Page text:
Volume 17, Number 02, Spring 1999


In Coming of Age in America, published in 1963, Edgar Z. Friedenberg remarked on an American paradox: the public schools were expected to teach their students to be free citizens of a democratic society, but their daily workings taught compliance with arbitrary authority. This authority was challenged not many years after Friedenberg wrote and in some measure it retreated; but its essential powers remained and when possible were extended again. One of the tragic effects of the Columbine High School killings—not as brutal as the immediate deaths, but in the long run affecting many more victims—has been the creation of a new opportunity for the growth of arbitrary power in the schools.

Facing the fear and anger of parents who see no choice but to send their children to the public schools, school administrators have declared war on any trait in their students that seems to resemble the traits of the Columbine killers. Students who dress in the goth style, or spend time in small groups withdrawn from the general life of the school, or go to the Internet for their social life, or play computer games or roleplaying games, are under suspicion. Administrators and counselors feel free to order them to give up these differences, even without evidence of any actual misbehavior, as a preventive measure. Students who question or criticize such policies have in some cases been treated the same way.

A better illustration of Friedenberg's point could hardly be found. Preventive law enforcement is against all the American traditions that civics classes used to teach; freedom of speech and publication is at the core of those traditions. School administrators who pursue such policies are teaching the worst possible lessons for future citizens of a free country. And more immediately, they are demonstrating that inviolable rights are a fiction. How is this supposed to teach their students to respect each other's right to life, or any other right?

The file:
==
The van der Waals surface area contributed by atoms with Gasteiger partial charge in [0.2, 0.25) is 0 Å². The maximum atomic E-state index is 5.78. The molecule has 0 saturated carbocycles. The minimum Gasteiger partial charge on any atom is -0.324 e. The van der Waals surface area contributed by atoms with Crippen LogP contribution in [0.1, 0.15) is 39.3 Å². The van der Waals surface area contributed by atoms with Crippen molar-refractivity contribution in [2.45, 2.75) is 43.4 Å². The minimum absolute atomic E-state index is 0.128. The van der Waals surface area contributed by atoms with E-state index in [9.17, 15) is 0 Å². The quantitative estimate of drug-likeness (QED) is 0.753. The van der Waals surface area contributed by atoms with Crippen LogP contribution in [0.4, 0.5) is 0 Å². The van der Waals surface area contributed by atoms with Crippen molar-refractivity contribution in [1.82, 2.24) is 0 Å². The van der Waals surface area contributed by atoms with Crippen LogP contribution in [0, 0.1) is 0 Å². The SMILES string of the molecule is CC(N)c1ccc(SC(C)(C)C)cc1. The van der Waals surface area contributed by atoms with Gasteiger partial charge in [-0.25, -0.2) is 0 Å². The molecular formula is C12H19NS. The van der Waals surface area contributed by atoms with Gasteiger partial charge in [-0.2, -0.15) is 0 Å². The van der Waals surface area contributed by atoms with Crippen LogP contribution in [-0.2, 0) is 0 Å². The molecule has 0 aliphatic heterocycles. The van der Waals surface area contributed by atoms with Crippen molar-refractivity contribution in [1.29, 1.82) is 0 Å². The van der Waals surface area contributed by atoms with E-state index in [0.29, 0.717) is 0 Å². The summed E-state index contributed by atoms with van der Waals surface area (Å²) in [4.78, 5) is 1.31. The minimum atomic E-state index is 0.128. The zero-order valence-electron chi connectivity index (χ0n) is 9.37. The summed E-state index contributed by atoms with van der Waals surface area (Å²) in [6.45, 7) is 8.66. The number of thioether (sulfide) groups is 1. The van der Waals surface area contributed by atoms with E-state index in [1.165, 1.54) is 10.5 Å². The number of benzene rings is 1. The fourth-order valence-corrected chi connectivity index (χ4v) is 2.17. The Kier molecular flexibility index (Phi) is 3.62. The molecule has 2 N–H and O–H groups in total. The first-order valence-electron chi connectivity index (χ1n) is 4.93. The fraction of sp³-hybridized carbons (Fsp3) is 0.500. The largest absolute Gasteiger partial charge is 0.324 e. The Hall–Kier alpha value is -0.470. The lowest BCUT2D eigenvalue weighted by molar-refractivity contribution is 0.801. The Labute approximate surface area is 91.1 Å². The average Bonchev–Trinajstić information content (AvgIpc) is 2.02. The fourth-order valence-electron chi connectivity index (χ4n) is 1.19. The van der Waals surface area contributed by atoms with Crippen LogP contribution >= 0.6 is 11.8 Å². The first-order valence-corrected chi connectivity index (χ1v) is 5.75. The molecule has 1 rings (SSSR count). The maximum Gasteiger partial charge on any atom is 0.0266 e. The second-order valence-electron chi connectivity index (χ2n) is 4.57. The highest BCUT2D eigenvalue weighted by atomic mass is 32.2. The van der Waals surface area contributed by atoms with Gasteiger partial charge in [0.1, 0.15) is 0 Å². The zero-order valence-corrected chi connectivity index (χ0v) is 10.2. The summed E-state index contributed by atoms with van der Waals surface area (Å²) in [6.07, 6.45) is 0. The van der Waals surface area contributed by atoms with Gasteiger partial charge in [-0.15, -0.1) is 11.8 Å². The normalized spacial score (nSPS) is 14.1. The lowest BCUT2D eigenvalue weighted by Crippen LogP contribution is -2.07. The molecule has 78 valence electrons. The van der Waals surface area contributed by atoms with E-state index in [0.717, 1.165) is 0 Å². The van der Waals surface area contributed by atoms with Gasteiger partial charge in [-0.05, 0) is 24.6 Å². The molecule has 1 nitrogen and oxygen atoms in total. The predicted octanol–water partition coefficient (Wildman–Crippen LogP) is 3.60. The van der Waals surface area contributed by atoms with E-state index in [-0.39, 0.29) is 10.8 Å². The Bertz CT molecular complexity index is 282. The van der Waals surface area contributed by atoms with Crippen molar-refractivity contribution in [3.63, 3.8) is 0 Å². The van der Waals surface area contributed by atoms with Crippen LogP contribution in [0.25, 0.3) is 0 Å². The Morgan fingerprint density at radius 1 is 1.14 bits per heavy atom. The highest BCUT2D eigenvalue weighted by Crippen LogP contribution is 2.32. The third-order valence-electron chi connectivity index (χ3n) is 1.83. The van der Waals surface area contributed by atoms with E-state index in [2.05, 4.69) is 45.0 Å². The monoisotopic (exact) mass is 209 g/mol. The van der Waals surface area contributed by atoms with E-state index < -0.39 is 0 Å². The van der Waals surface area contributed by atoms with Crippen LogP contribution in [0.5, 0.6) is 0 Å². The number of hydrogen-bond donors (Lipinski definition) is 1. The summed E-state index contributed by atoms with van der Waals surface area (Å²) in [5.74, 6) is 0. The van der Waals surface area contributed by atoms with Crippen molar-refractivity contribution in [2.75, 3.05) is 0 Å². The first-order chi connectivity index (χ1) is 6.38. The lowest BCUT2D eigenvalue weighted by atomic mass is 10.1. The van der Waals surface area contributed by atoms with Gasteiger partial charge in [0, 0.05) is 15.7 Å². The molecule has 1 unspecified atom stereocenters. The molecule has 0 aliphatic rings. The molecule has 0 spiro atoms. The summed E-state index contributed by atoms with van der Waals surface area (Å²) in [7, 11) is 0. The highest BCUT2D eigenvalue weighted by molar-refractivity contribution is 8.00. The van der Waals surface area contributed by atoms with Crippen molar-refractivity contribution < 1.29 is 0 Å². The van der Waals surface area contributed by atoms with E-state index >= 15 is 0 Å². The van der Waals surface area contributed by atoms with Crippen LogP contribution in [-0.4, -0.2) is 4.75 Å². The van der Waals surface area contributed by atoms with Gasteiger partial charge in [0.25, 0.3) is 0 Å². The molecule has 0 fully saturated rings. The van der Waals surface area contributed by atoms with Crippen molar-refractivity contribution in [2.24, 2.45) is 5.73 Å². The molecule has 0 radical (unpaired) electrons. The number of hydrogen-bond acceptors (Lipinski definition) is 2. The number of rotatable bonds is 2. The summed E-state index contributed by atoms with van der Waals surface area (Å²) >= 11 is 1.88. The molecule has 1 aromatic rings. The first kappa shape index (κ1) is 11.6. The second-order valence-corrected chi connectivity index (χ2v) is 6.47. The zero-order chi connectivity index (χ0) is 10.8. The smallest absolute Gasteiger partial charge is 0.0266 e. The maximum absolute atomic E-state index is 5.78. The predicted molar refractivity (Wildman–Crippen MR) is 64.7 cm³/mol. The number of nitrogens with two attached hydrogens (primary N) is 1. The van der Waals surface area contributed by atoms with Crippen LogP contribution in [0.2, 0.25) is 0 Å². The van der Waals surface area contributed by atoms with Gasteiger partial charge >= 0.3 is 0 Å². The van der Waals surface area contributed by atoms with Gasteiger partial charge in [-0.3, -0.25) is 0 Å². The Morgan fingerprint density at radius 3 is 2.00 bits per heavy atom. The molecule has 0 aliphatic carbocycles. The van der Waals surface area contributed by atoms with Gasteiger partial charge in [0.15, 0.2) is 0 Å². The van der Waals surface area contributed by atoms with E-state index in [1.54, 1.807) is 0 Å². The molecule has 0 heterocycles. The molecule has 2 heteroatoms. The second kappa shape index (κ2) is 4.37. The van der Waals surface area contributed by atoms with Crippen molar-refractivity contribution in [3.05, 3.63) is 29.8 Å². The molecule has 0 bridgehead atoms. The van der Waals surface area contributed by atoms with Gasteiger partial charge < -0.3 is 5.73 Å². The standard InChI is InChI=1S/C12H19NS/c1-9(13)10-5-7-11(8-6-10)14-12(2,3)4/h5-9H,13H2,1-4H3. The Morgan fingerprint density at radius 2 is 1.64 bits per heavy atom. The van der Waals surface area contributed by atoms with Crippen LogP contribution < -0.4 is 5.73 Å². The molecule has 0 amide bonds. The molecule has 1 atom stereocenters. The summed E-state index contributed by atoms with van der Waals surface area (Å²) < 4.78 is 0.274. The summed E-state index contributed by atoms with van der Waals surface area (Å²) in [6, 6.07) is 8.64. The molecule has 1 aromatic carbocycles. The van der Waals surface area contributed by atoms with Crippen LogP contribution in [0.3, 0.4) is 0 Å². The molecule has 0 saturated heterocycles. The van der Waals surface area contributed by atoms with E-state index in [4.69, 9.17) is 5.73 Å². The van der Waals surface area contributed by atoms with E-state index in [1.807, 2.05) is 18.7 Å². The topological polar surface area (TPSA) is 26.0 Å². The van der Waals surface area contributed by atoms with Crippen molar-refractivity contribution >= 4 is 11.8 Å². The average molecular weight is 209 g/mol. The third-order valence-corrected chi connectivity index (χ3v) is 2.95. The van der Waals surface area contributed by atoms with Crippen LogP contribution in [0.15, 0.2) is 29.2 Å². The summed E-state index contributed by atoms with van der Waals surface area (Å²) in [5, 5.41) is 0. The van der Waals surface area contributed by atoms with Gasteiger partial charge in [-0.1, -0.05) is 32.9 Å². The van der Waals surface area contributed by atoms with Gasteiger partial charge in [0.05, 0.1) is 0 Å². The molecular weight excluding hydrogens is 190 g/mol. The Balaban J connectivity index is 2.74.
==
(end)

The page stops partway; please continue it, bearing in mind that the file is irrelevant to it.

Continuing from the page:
As the backstory of Columbine has come out, we have seen that the killers had no experience of such rights. As social misfits—"geeks" in the current idiom—they were subject to insults, physical mistreatment, and demands for unchosen services such as fetching lunch trays for physically stronger and more popular students. Their school administration felt no obligation to prevent any of this—unsurprisingly, as school administrations never have.

We are starting to see lawsuits against school administrations that tolerate abuse or harassment. This is a dangerous remedy and one that may itself create other abuses. But students are not in school by choice, or even by the choice of their parents. If the schools take possession of their persons by compulsion, it seems only fair that they should be obliged to guarantee their safety. If they want to prevent violence, they should be obliged to prevent the lesser violence of the socially acceptable as well.

Beyond this, schools need to face legal pressure to respect the rights of individual students. Students who criticize school policy, or hold unpopular opinions, or look different should not be subject to punishment or coercion, even in the name of preventing violence.

But, finally, this situation strengthens the case for disestablishing the public schools, whether through tax credits or vouchers or some other scheme. I find it cause for hope that the inspiration for this editorial came from a report on harassment of students that my sister sent me. She is a teacher at a private school, and she and the other teachers received the report from the school administration. This is why we need private schools—to preserve schools where students are safe from witch hunts.

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